Making the Case for Aspirational Advocacy for Israel
Last week, AIPAC held its annual Schusterman Advocacy Institute High School Summit. I accompanied a delegation of inspiring Reform Movement teen leaders who represent the Movement’s regional and national boards to Washington, D.C. for the event.
AIPAC’s leadership development team does an excellent job teaching students about the bipartisan issues that the largest pro-Israel American lobby sees as keeping “Israel’s security as an American priority.” Like their peers – more than 500 students from other Jewish youth movements, day schools, and other community delegations – the Reform teen leaders finished the two days of intense workshops and one day of meetings in the offices of their U.S. representatives feeling more politically astute about Israel as a topic of American concern on the geo-political plane. For AIPAC to do its work with its singular political purpose, it’s all about Israel’s external position as America’s only democratic ally in the Middle East.
But for the Reform teens who are engaging with Judaism as a meaningful life choice, the Israel political advocacy agenda, whether one supports AIPAC or JStreet, does not encompass all aspects of how Israel might be in dialogue with the students’ collective and individual aspirations for a sustainable Jewish future. Alongside critical conversations about Israel’s geo-political security as a matter of international relations, they seek arenas where caring American Jews can delve into Israel matters internal to Israel’s societal well-being.
We teach them that Israel was founded on the assumption that it would be rallying point for such a grand Jewish conversation. The conversation space they seek is one where they can engage in what I call “aspirational advocacy for Israel.” Aspirational advocacy begins with the premise that no country can garner external support if its house is not in order. Looking at the folks who gathered at the High School Summit, this big tent is open to anyone who supports Israel as a democracy.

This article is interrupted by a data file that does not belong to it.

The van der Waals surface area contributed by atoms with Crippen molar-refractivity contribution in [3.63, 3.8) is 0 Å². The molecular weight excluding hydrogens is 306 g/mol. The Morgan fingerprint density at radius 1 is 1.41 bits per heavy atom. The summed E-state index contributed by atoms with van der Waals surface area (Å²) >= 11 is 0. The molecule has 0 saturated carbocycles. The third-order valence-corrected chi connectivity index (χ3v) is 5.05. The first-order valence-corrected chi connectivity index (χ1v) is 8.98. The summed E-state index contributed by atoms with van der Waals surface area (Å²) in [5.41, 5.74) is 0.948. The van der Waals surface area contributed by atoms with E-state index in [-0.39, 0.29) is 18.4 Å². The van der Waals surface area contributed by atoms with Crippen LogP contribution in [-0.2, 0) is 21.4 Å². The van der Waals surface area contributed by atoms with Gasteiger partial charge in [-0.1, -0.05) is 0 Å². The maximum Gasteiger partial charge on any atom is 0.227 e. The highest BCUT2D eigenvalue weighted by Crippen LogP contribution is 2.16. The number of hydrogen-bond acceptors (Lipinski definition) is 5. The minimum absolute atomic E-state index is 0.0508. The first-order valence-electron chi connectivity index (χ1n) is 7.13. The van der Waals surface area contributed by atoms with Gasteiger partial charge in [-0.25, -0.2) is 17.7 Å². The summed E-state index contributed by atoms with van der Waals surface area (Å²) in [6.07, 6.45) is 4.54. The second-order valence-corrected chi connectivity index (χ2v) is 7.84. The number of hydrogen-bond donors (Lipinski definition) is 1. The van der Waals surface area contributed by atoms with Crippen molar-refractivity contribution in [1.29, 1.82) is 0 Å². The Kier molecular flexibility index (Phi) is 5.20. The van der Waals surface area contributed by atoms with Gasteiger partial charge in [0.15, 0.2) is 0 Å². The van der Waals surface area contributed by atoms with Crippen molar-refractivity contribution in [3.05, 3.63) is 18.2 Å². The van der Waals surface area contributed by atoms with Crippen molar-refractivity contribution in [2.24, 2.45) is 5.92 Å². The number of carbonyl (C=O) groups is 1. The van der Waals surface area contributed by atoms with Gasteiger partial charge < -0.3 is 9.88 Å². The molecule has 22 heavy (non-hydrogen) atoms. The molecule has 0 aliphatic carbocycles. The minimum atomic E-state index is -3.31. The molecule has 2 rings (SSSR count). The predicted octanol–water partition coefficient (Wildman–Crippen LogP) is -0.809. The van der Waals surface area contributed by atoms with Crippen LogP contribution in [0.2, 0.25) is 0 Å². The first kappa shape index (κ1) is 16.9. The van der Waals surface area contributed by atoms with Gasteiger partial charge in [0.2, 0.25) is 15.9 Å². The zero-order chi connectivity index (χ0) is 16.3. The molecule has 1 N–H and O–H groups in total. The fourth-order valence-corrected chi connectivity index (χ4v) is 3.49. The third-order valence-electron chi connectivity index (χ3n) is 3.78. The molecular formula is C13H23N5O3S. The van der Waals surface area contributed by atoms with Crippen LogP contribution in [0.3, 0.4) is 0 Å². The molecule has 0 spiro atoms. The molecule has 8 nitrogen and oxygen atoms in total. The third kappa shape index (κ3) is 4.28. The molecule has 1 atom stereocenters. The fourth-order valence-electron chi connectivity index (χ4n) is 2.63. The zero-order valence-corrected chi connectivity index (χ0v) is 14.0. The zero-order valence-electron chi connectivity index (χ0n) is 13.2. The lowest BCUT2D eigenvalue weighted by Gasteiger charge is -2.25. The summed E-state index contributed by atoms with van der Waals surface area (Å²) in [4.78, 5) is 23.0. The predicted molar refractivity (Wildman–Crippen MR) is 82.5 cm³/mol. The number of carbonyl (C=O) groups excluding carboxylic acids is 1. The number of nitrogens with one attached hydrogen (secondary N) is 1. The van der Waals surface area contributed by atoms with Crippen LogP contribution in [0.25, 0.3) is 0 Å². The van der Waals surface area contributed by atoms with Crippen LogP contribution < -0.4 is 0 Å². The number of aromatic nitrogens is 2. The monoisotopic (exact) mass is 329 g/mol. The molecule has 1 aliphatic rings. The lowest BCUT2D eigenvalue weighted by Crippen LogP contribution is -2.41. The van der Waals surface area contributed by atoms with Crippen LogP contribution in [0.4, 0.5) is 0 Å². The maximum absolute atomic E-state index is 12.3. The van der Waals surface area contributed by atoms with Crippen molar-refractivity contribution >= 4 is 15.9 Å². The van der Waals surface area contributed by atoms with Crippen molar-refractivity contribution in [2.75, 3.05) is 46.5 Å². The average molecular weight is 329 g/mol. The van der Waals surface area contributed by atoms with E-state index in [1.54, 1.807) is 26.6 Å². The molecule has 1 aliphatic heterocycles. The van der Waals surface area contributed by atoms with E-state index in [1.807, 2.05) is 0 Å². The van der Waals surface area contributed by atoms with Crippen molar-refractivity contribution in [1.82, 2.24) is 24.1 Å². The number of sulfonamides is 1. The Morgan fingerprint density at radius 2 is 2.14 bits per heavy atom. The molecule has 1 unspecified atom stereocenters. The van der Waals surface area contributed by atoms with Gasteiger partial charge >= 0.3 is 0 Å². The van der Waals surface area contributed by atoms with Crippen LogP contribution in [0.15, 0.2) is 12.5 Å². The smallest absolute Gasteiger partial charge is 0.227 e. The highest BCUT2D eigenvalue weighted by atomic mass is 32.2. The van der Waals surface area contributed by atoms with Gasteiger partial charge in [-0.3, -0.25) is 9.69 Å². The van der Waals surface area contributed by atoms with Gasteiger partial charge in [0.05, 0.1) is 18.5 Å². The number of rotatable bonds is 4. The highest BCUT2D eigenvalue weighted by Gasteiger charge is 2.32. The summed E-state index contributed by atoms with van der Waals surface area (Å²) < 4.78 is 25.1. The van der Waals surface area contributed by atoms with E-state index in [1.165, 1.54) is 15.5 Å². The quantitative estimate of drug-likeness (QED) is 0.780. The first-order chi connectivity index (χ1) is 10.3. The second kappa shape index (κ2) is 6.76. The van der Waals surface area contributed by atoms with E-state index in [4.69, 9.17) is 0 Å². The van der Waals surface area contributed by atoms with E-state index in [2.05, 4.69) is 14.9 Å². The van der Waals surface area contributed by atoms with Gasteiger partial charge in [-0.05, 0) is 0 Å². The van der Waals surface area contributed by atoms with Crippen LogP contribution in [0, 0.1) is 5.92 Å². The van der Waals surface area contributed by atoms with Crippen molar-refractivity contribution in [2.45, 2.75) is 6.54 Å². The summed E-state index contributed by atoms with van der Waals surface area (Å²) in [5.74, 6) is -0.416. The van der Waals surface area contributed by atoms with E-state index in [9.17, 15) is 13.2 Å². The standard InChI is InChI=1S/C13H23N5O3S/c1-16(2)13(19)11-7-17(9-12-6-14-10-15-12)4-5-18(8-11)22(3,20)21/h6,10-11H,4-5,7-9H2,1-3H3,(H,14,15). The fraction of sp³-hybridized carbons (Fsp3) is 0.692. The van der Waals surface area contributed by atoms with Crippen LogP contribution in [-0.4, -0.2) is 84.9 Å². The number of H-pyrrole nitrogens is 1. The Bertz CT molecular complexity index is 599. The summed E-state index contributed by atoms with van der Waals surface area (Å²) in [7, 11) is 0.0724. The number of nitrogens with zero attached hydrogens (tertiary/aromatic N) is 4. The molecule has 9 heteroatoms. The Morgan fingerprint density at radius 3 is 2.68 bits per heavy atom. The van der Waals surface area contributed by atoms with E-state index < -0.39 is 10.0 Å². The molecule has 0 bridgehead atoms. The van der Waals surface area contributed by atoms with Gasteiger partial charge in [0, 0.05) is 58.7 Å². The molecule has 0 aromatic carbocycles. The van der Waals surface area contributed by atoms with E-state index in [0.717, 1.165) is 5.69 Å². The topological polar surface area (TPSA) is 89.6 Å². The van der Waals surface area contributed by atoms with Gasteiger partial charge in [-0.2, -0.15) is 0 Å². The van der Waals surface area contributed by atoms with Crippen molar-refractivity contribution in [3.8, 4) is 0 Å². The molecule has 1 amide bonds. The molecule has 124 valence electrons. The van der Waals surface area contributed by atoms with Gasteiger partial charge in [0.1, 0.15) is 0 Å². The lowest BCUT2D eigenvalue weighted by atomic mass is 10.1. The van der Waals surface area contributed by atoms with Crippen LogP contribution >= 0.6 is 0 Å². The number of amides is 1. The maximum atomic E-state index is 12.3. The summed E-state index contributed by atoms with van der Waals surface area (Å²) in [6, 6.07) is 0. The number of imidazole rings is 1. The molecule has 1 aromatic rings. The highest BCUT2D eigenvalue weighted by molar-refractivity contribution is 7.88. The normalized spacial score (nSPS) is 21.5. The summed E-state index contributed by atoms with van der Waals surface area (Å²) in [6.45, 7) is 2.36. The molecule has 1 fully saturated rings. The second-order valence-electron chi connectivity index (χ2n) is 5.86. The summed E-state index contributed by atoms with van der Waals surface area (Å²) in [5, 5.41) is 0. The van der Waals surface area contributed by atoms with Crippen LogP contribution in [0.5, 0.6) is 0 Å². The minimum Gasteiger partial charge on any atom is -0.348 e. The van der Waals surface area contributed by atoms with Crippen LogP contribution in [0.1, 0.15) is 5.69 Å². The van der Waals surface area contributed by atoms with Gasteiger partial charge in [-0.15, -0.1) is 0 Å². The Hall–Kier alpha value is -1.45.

One of the best parts of last week’s AIPAC gathering is that it brought together a diverse spectrum of Jews. As with many programs, some of the most meaningful encounters happen outside the official program during side conversations in the hotel hallways or while standing in a buffet line. One such interaction epitomizes for me why aspirational-thinking about Israel can’t remained siloed.
An Orthodox day school educator heard me introduce myself as the director of Israel engagement for the Union for Reform Judaism. He politely asked if he could pose a controversial question. He proceeded to tell me that during the summer, he sent an email to the Reform Movement, perhaps even to me, to express his disapproval of our movement’s efforts to secure an egalitarian prayer space at the Kotel (Western Wall). Inspired by seeing all types of Jews enter the gender-segregated areas set up for worship at the Wall, he wanted to let me know that the Reform Movement was seeking to ruin a place that fosters Jewish unity – most Jews, he opined, are willing to pray according to the status quo for the sake of Jewish peoplehood. Compounding his frustration was the fact that no one answered his email.
I knew that nothing I could say would change his views. Yet, I had a feeling that through dialogue, his frustration might turn into something more constructive. To start, I emphasized that we, too, envision the Kotel area as a site for Jewish unity. Unlike the set-up he cherishes, liberal Jews would like to see the plaza above the worship areas as that peoplehood place. Like him, we want to worship God in the way we find meaningful, which is why liberal Jews in and out of Israel have appealed to the Israeli government to create – with us – an egalitarian area in the Kotel’s southern extension, out of view of the already existing Orthodox space. All Jews could enter the same plaza, celebrating the unity of spirit to be at the same holy site and fulfilling their spiritual needs when they touch the ancient stones in very different spots.
Although our lunchtime conversation ended in agreeing to disagree, we did achieve something. My new friend was happy that someone finally explained the Reform position and that was no small thing for him. During this brief give-and-take, I believe we practiced the first steps of aspirational advocacy. By being present at the same convening, there was an assumption that we both cared about Israel’s future and its internal well-being – it was safe to open up to each other. Aspirational advocacy begins with identifying common core concerns, which in this case were the need for a strong sense of Jewish peoplehood, upholding the centrality of worship in Judaism, and presenting Israel as the ultimate Jewish meeting place.
Leaders can’t do all the difficult aspirational, problem-solving work on their own. In her book, The End of Leadership, Harvard’s Kennedy School professor, Barbara Kellerman, writes: “We need to think of leadership as a creative act – for which leaders and followers both are educated, for which leaders and followers both are prepared over a lifetime of learning.” To be educated toward a creative act is by definition, aspirational. To turn aspiration into problem-solving, we must make space for sharing divergent perspectives on fundamental questions.